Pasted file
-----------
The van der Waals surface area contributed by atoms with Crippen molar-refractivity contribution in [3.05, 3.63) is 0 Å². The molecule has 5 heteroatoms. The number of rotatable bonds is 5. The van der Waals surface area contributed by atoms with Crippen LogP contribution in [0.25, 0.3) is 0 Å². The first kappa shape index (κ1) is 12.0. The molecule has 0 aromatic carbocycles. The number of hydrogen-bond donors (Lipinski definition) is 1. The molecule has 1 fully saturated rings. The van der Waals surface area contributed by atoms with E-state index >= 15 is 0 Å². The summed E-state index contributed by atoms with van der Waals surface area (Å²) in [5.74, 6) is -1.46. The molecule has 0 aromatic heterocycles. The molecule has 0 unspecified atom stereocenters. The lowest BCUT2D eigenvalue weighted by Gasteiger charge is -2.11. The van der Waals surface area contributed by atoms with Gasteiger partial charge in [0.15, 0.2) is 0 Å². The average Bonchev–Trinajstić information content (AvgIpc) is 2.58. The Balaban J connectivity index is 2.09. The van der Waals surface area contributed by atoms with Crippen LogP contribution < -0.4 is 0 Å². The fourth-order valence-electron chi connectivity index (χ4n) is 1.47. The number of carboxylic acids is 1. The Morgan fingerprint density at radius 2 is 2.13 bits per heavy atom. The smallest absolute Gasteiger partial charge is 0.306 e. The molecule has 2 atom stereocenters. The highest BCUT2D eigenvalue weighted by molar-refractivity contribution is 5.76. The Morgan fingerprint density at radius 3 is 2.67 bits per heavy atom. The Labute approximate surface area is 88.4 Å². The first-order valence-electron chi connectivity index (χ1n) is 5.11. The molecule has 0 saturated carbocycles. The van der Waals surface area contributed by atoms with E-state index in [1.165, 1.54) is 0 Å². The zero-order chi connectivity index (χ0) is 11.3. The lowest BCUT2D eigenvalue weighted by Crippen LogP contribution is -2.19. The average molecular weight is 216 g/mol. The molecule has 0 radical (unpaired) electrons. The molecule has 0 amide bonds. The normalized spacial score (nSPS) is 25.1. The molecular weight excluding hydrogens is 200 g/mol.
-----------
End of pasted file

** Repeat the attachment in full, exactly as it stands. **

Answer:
The van der Waals surface area contributed by atoms with Crippen molar-refractivity contribution in [3.05, 3.63) is 0 Å². The molecule has 5 heteroatoms. The number of rotatable bonds is 5. The van der Waals surface area contributed by atoms with Crippen LogP contribution in [0.25, 0.3) is 0 Å². The first kappa shape index (κ1) is 12.0. The molecule has 0 aromatic carbocycles. The number of hydrogen-bond donors (Lipinski definition) is 1. The molecule has 1 fully saturated rings. The van der Waals surface area contributed by atoms with E-state index >= 15 is 0 Å². The summed E-state index contributed by atoms with van der Waals surface area (Å²) in [5.74, 6) is -1.46. The molecule has 0 aromatic heterocycles. The molecule has 0 unspecified atom stereocenters. The lowest BCUT2D eigenvalue weighted by Gasteiger charge is -2.11. The van der Waals surface area contributed by atoms with Gasteiger partial charge in [0.15, 0.2) is 0 Å². The average Bonchev–Trinajstić information content (AvgIpc) is 2.58. The Balaban J connectivity index is 2.09. The van der Waals surface area contributed by atoms with Crippen LogP contribution < -0.4 is 0 Å². The fourth-order valence-electron chi connectivity index (χ4n) is 1.47. The number of carboxylic acids is 1. The Morgan fingerprint density at radius 2 is 2.13 bits per heavy atom. The smallest absolute Gasteiger partial charge is 0.306 e. The molecule has 2 atom stereocenters. The highest BCUT2D eigenvalue weighted by molar-refractivity contribution is 5.76. The Morgan fingerprint density at radius 3 is 2.67 bits per heavy atom. The Labute approximate surface area is 88.4 Å². The first-order valence-electron chi connectivity index (χ1n) is 5.11. The molecule has 0 saturated carbocycles. The van der Waals surface area contributed by atoms with E-state index in [1.165, 1.54) is 0 Å². The zero-order chi connectivity index (χ0) is 11.3. The lowest BCUT2D eigenvalue weighted by Crippen LogP contribution is -2.19. The average molecular weight is 216 g/mol. The molecule has 0 radical (unpaired) electrons. The molecule has 0 amide bonds. The normalized spacial score (nSPS) is 25.1. The molecular weight excluding hydrogens is 200 g/mol.